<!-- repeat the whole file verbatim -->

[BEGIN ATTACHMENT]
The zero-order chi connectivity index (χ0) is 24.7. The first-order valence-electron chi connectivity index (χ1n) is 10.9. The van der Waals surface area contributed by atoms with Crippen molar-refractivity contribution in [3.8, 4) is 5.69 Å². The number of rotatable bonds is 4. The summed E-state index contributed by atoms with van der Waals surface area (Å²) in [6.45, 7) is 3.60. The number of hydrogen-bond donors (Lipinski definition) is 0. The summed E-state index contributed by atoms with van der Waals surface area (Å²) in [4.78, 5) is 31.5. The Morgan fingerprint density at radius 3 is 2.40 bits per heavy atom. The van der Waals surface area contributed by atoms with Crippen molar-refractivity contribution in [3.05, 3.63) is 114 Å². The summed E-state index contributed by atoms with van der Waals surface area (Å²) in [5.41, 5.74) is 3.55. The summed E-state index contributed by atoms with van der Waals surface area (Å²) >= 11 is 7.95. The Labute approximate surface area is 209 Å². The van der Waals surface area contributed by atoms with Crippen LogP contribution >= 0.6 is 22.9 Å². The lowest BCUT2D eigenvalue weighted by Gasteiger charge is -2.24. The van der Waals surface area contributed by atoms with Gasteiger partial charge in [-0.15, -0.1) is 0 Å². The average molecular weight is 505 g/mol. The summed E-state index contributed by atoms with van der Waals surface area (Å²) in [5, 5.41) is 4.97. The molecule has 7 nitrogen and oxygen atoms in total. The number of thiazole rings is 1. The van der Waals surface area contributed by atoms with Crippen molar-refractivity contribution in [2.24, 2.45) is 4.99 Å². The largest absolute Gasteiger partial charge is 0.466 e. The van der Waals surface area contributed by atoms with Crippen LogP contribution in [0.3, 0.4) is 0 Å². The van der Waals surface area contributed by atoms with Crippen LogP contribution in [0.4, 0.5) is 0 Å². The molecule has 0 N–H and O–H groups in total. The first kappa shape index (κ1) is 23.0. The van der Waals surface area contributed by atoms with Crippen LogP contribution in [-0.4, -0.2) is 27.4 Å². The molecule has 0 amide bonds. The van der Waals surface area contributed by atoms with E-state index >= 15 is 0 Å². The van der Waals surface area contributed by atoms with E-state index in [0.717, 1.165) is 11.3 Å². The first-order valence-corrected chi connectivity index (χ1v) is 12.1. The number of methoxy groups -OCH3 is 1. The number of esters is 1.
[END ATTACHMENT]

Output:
The zero-order chi connectivity index (χ0) is 24.7. The first-order valence-electron chi connectivity index (χ1n) is 10.9. The van der Waals surface area contributed by atoms with Crippen molar-refractivity contribution in [3.8, 4) is 5.69 Å². The number of rotatable bonds is 4. The summed E-state index contributed by atoms with van der Waals surface area (Å²) in [6.45, 7) is 3.60. The number of hydrogen-bond donors (Lipinski definition) is 0. The summed E-state index contributed by atoms with van der Waals surface area (Å²) in [4.78, 5) is 31.5. The Morgan fingerprint density at radius 3 is 2.40 bits per heavy atom. The van der Waals surface area contributed by atoms with Crippen molar-refractivity contribution in [3.05, 3.63) is 114 Å². The summed E-state index contributed by atoms with van der Waals surface area (Å²) in [5.41, 5.74) is 3.55. The summed E-state index contributed by atoms with van der Waals surface area (Å²) >= 11 is 7.95. The Labute approximate surface area is 209 Å². The van der Waals surface area contributed by atoms with Crippen LogP contribution >= 0.6 is 22.9 Å². The lowest BCUT2D eigenvalue weighted by Gasteiger charge is -2.24. The van der Waals surface area contributed by atoms with Gasteiger partial charge in [-0.15, -0.1) is 0 Å². The average molecular weight is 505 g/mol. The summed E-state index contributed by atoms with van der Waals surface area (Å²) in [5, 5.41) is 4.97. The molecule has 7 nitrogen and oxygen atoms in total. The number of thiazole rings is 1. The van der Waals surface area contributed by atoms with Crippen molar-refractivity contribution in [2.24, 2.45) is 4.99 Å². The largest absolute Gasteiger partial charge is 0.466 e. The van der Waals surface area contributed by atoms with Crippen LogP contribution in [0.3, 0.4) is 0 Å². The van der Waals surface area contributed by atoms with Crippen LogP contribution in [0.4, 0.5) is 0 Å². The molecule has 0 N–H and O–H groups in total. The first kappa shape index (κ1) is 23.0. The van der Waals surface area contributed by atoms with Crippen LogP contribution in [-0.4, -0.2) is 27.4 Å². The molecule has 0 amide bonds. The van der Waals surface area contributed by atoms with E-state index >= 15 is 0 Å². The van der Waals surface area contributed by atoms with E-state index in [0.717, 1.165) is 11.3 Å². The first-order valence-corrected chi connectivity index (χ1v) is 12.1. The number of methoxy groups -OCH3 is 1. The number of esters is 1.